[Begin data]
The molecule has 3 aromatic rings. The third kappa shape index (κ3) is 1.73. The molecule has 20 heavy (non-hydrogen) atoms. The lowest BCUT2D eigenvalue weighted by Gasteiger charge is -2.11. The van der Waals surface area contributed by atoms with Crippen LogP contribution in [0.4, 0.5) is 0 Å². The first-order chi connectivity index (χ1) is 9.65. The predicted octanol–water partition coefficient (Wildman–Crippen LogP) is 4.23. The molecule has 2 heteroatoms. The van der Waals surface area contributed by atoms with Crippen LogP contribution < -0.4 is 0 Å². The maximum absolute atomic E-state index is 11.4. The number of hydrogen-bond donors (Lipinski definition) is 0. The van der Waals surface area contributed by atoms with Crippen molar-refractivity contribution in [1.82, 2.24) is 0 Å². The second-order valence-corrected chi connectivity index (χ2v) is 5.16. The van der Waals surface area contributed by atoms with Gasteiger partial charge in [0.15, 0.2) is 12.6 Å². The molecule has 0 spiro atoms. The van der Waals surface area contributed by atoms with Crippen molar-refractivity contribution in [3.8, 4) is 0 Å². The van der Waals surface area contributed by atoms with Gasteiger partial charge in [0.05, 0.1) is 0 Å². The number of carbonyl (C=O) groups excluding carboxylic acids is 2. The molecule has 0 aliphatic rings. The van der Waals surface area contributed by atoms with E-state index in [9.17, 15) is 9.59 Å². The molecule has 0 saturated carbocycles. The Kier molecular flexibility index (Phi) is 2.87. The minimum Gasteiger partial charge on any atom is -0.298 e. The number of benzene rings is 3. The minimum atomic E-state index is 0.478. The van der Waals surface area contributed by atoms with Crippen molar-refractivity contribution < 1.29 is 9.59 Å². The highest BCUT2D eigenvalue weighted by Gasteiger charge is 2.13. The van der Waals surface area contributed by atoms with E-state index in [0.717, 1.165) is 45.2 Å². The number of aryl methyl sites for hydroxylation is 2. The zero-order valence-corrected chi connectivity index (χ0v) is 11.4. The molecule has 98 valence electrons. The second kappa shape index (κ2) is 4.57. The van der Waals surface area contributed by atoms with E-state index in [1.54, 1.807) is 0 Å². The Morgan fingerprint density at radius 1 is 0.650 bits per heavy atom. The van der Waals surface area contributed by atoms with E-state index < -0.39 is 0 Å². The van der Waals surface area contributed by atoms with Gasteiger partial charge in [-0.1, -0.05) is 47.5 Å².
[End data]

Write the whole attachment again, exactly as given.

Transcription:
The molecule has 3 aromatic rings. The third kappa shape index (κ3) is 1.73. The molecule has 20 heavy (non-hydrogen) atoms. The lowest BCUT2D eigenvalue weighted by Gasteiger charge is -2.11. The van der Waals surface area contributed by atoms with Crippen LogP contribution in [0.4, 0.5) is 0 Å². The first-order chi connectivity index (χ1) is 9.65. The predicted octanol–water partition coefficient (Wildman–Crippen LogP) is 4.23. The molecule has 2 heteroatoms. The van der Waals surface area contributed by atoms with Crippen LogP contribution < -0.4 is 0 Å². The maximum absolute atomic E-state index is 11.4. The number of hydrogen-bond donors (Lipinski definition) is 0. The van der Waals surface area contributed by atoms with Crippen molar-refractivity contribution in [1.82, 2.24) is 0 Å². The second-order valence-corrected chi connectivity index (χ2v) is 5.16. The van der Waals surface area contributed by atoms with Gasteiger partial charge in [0.15, 0.2) is 12.6 Å². The molecule has 0 spiro atoms. The van der Waals surface area contributed by atoms with Crippen molar-refractivity contribution in [3.8, 4) is 0 Å². The van der Waals surface area contributed by atoms with Gasteiger partial charge in [0.05, 0.1) is 0 Å². The number of carbonyl (C=O) groups excluding carboxylic acids is 2. The molecule has 0 aliphatic rings. The van der Waals surface area contributed by atoms with E-state index in [9.17, 15) is 9.59 Å². The molecule has 0 saturated carbocycles. The Kier molecular flexibility index (Phi) is 2.87. The minimum Gasteiger partial charge on any atom is -0.298 e. The number of benzene rings is 3. The minimum atomic E-state index is 0.478. The van der Waals surface area contributed by atoms with Crippen molar-refractivity contribution < 1.29 is 9.59 Å². The highest BCUT2D eigenvalue weighted by Gasteiger charge is 2.13. The van der Waals surface area contributed by atoms with E-state index in [0.717, 1.165) is 45.2 Å². The number of aryl methyl sites for hydroxylation is 2. The zero-order valence-corrected chi connectivity index (χ0v) is 11.4. The molecule has 98 valence electrons. The second kappa shape index (κ2) is 4.57. The van der Waals surface area contributed by atoms with E-state index in [1.54, 1.807) is 0 Å². The Morgan fingerprint density at radius 1 is 0.650 bits per heavy atom. The van der Waals surface area contributed by atoms with E-state index < -0.39 is 0 Å². The van der Waals surface area contributed by atoms with Gasteiger partial charge in [-0.1, -0.05) is 47.5 Å².